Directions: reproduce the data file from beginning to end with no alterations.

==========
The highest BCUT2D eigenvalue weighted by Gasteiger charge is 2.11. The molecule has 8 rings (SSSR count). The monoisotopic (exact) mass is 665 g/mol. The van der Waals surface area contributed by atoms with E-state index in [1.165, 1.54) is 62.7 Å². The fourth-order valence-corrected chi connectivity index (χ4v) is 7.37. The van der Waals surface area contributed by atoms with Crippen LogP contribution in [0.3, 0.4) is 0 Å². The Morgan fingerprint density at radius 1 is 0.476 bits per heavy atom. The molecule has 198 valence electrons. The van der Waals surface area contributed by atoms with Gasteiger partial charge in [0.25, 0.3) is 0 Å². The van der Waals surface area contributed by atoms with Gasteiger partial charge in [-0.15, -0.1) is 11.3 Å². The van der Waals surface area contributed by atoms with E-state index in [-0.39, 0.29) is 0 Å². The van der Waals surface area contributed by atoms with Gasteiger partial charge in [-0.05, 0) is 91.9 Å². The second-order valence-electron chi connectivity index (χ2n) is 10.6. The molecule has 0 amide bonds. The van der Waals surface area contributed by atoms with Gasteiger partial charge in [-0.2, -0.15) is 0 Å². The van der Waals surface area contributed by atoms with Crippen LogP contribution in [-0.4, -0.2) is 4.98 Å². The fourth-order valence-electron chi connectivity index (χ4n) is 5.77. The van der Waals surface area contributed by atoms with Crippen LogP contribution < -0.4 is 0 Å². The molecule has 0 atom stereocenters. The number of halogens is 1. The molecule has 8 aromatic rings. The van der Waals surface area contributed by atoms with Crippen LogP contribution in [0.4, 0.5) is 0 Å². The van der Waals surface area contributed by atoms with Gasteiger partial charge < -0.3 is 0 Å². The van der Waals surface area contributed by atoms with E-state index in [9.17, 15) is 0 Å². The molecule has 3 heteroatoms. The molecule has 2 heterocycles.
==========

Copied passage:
The highest BCUT2D eigenvalue weighted by Gasteiger charge is 2.11. The molecule has 8 rings (SSSR count). The monoisotopic (exact) mass is 665 g/mol. The van der Waals surface area contributed by atoms with E-state index in [1.165, 1.54) is 62.7 Å². The fourth-order valence-corrected chi connectivity index (χ4v) is 7.37. The van der Waals surface area contributed by atoms with Crippen LogP contribution in [0.3, 0.4) is 0 Å². The Morgan fingerprint density at radius 1 is 0.476 bits per heavy atom. The molecule has 198 valence electrons. The van der Waals surface area contributed by atoms with Gasteiger partial charge in [0.25, 0.3) is 0 Å². The van der Waals surface area contributed by atoms with Gasteiger partial charge in [-0.15, -0.1) is 11.3 Å². The van der Waals surface area contributed by atoms with E-state index in [-0.39, 0.29) is 0 Å². The van der Waals surface area contributed by atoms with Gasteiger partial charge in [-0.05, 0) is 91.9 Å². The second-order valence-electron chi connectivity index (χ2n) is 10.6. The molecule has 0 amide bonds. The van der Waals surface area contributed by atoms with Gasteiger partial charge in [-0.2, -0.15) is 0 Å². The van der Waals surface area contributed by atoms with Crippen LogP contribution in [-0.4, -0.2) is 4.98 Å². The fourth-order valence-electron chi connectivity index (χ4n) is 5.77. The van der Waals surface area contributed by atoms with Crippen LogP contribution < -0.4 is 0 Å². The molecule has 0 atom stereocenters. The number of halogens is 1. The molecule has 8 aromatic rings. The van der Waals surface area contributed by atoms with Crippen LogP contribution in [0.4, 0.5) is 0 Å². The van der Waals surface area contributed by atoms with Gasteiger partial charge < -0.3 is 0 Å². The van der Waals surface area contributed by atoms with E-state index in [9.17, 15) is 0 Å². The molecule has 3 heteroatoms. The molecule has 2 heterocycles.